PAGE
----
I had mixed feelings when I was asked to try livestreaming on Bigo Live.
On one hand, I was giddy with excitement at the idea.
It’s the ultimate narcissist's dream to be able to talk and do anything (legal) under the sun and have random people listen to you.
But here’s the obvious problem: I’m not exactly near livestreamer material.
I’m just Guan Zhen; full-time Mothership writer, and part-time nervous, awkward sack of flesh.
Last I checked, watching me would be slightly less exciting than watching a coffee-high snail crawl across the pavement.
Despite those doubts, deep down I knew there was a first for everything. How would I know for sure until I took the first step?
For the uninitiated, In Bigo Live, users can stream to show their life moments, showcase their talents, and interact with anybody worldwide.
The app also has diverse features and functions. You could tune into others DJing via Bigo’s LiveHouse music function, watch people stream their games and even give or receive virtual gifts.
For the newbie, don’t worry too much about having to know all of these. All you really have to do is to just sign up for a Bigo account, and go live by pressing the middle button.
After a first test run without talking at all, I soon realised that I needed to interact with the audience for a truly fruitful experience, otherwise I would be the human form of watching paint dry.
I wanted to be seen as a friendly, approachable livestreamer, so began by greeting my audience. I started talking about my interests, mainly about drawings I’ve done, and what I like about drawing.
It felt super weird at first because it felt almost like speaking to myself or to the wall, but I tried to sound as genuine and as passionate as I could.
My efforts attracted some comments from a user, who asked me relevant and interesting questions about my drawing hobby.
My next and final livestream attempt was when I found the most success in terms of interactions with my viewers.
I made use of Bigo’s filters, which placed a cute virtual girl’s head on mine. It helped me feel a lot more at ease as I knew that strangers would be looking at the filter, not at my face.
As such I was able to speak more candidly than I did previously, sharing about my thoughts on life experiences, such as friendships and hardships.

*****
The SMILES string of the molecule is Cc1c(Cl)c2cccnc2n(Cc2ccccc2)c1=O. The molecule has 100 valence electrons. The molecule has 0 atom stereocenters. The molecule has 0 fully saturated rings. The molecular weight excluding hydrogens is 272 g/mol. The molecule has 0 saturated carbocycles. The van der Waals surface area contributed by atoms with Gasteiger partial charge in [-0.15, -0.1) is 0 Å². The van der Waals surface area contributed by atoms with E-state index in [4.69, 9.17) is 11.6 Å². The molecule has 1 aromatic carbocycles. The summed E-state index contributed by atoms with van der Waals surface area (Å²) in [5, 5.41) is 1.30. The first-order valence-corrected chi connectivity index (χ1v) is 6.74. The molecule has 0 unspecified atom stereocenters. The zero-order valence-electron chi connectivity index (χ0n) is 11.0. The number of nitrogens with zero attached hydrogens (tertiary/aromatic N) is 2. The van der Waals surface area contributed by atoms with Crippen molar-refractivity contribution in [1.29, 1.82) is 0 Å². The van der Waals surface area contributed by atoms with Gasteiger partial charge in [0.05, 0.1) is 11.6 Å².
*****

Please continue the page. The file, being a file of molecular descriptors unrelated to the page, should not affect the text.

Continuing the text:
I even touched on interesting topics, such as the fact that Singapore’s timezone had technically been shifted, and my theory was that it explains why I feel like time in Singapore is a lot faster than it should be.
My frank and open way of speaking attracted two users in particular, who commented at length while my livestream took place.
One of them even openly shared with me that he was currently recovering from dengue, to which I wished him well.
The other user commented throughout the livestream, and gave me plenty of “hearts” as well, something you can use to show your support to a particular livestreamer.
In all, my rookie efforts paid off. I earned a total of two beans, which is an in-app currency that can be exchanged for money.
Additionally, “beans” could be exchanged for real cash if you collect enough of them - for people to give me a bean despite not really knowing me was mind-blowing.
It shocked me that people liked what I was doing enough to watch me, despite the presence of other more established streamers on Bigo.
This was also in spite of several hiccups: I was nervous and rambly. My sound quality wasn’t great as I was filming in a sparsely furnished meeting room in my office.
However, thanks to Bigo’s algorithm, it makes it easy for people who may have randomly discovered newbie livestreamers like me by simply tapping a video thumbnail under your preferred category tab (nearby, popular, multi-guest, game, etc) and then scrolling up to find your preferred streamer.
For a rookie livestreamer, even without professional equipment and experience, Bigo has proven to be extremely helpful; if I were to go live on other platforms, it would have taken me a while to find new fans beyond my current network of family and friends.
But in this case, Bigo did the work for me, pushing my video to new viewers.
All I pretty much had to do was to go live and speak, and I found traction that I couldn’t believe someone like me would have received. I felt very rewarded with regard to my newfound popularity. How could it be that simple to build a fan base like that?
While not everyone of us may be able to earn money from the platform, the experience was fun and rewarding, in a way that I might not be able to feel from other streaming applications.
Even if you’re not big on livestreaming yourself, you can still find multiple ways to socialise with others on the platform, such as a chat system that allows users to reach each other and send messages.
There’s even a guild-like system called Bigo Family, for you to bond and make friends with other like minded individuals.
I discovered established streamers through the “popular” tab, and found it convenient to stop watching anytime I like to swipe to the next streamer. I was rewarded with gifts and items when I stayed to watch a particular streamer for some time.
So if you feel like livestreaming or watching livestreamers a shot, this might just be the app for you, and it also just might be your lucky break.
If I somehow managed to gain fans, you surely can too.
This sponsored article was brought to you by Bigo Live, who made the writer discover the fun side of livestreaming, without the fuss.